Our team at Compare Club can help you find better value car insurance for you within a matter of clicks.


Getting an electric car is a great investment in a greener future, so make sure to compare your options to get the insurance to match those needs.

This guide is opinion only and should not be taken as financial advice. Check with a financial professional before making any decisions.

GENERAL ADVICE WARNING: General Advice is advice that has been prepared without considering your current objectives, financial situation or needs. Therefore, before acting on this advice, you should consider the appropriateness of the advice having regard to those objectives, situation or needs.

If the advice provided relates to the acquisition or possible acquisition of a new insurance policy you should consider the insurers PDS prior to making the decision to purchase their product.  Information regarding the income we have been paid by the insurer for this transaction is available upon request.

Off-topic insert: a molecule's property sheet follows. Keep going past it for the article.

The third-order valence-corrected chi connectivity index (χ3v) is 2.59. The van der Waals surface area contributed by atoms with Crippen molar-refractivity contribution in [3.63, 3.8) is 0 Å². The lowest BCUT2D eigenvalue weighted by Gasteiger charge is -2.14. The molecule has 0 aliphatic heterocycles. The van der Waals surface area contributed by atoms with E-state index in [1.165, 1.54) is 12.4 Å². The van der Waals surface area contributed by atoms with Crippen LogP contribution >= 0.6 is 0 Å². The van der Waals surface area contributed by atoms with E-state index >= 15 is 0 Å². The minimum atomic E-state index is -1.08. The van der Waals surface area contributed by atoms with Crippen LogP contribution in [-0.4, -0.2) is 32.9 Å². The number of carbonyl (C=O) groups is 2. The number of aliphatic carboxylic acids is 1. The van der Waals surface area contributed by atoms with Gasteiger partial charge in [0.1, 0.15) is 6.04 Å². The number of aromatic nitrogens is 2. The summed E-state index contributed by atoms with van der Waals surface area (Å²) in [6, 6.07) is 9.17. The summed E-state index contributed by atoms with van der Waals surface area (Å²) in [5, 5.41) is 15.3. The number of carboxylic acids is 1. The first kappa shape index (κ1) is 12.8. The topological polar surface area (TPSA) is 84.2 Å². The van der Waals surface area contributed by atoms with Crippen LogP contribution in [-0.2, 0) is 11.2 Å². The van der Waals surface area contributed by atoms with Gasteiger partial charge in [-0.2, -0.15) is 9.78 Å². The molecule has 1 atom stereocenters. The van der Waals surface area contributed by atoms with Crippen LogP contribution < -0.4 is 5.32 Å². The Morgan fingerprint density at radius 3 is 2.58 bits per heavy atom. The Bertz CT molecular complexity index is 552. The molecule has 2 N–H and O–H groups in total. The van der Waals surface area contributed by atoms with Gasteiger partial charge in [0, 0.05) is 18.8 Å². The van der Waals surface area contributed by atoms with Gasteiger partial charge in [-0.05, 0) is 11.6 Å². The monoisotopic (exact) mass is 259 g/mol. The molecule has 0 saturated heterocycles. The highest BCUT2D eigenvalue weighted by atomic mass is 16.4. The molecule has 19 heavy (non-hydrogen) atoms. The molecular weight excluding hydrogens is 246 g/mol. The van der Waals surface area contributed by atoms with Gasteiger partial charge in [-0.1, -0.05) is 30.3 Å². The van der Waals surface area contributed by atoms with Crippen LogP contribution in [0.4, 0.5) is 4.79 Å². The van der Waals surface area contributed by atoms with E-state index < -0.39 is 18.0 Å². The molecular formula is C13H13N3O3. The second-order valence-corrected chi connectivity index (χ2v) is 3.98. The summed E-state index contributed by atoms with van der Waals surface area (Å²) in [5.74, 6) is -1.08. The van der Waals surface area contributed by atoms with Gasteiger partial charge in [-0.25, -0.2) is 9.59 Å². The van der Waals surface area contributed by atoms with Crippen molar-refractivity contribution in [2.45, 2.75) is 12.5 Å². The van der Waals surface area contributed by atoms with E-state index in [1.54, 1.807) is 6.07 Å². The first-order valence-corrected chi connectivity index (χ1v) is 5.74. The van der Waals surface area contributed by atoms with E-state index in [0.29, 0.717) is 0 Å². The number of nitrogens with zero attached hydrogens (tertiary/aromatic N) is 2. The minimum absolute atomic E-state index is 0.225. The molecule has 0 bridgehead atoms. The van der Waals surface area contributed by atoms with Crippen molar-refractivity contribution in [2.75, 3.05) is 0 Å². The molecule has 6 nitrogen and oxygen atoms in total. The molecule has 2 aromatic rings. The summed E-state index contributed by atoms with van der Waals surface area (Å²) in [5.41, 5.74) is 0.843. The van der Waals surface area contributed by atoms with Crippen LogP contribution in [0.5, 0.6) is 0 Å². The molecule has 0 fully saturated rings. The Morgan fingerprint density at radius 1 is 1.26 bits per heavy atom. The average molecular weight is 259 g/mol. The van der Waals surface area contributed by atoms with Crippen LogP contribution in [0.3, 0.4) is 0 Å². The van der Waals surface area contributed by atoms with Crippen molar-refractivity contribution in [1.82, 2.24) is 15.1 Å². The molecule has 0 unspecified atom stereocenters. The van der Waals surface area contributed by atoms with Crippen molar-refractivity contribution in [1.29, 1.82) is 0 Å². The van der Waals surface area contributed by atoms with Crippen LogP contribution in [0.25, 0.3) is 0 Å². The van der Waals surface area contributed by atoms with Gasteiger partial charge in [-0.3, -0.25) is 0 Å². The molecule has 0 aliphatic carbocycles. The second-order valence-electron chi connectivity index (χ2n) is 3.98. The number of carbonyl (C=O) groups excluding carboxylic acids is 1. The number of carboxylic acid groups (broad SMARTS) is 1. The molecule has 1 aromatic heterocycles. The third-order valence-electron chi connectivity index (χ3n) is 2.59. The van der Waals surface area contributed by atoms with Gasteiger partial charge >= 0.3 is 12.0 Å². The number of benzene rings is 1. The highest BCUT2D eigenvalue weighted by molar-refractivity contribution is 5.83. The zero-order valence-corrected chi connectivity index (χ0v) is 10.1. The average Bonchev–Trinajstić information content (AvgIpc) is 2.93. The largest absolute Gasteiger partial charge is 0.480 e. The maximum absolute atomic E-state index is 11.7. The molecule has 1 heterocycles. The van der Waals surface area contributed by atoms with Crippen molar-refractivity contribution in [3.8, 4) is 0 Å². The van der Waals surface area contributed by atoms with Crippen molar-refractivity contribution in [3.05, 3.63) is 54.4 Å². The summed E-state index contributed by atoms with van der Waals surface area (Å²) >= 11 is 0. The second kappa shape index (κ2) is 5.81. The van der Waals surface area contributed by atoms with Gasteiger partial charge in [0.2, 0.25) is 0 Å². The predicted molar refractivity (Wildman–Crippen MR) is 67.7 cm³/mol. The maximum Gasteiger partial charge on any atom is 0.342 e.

Paul Coughran is the General Manager of Emerging Verticals at Compare Club. Paul has over 20 years of experience across a wide range of industries including Banking and Finance, Telecommunications and Energy. Paul leads a team of trusted experts dedicated to helping individuals make informed decisions about their insurance and utilities needs.

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Meet our energy expert, Paul Coughran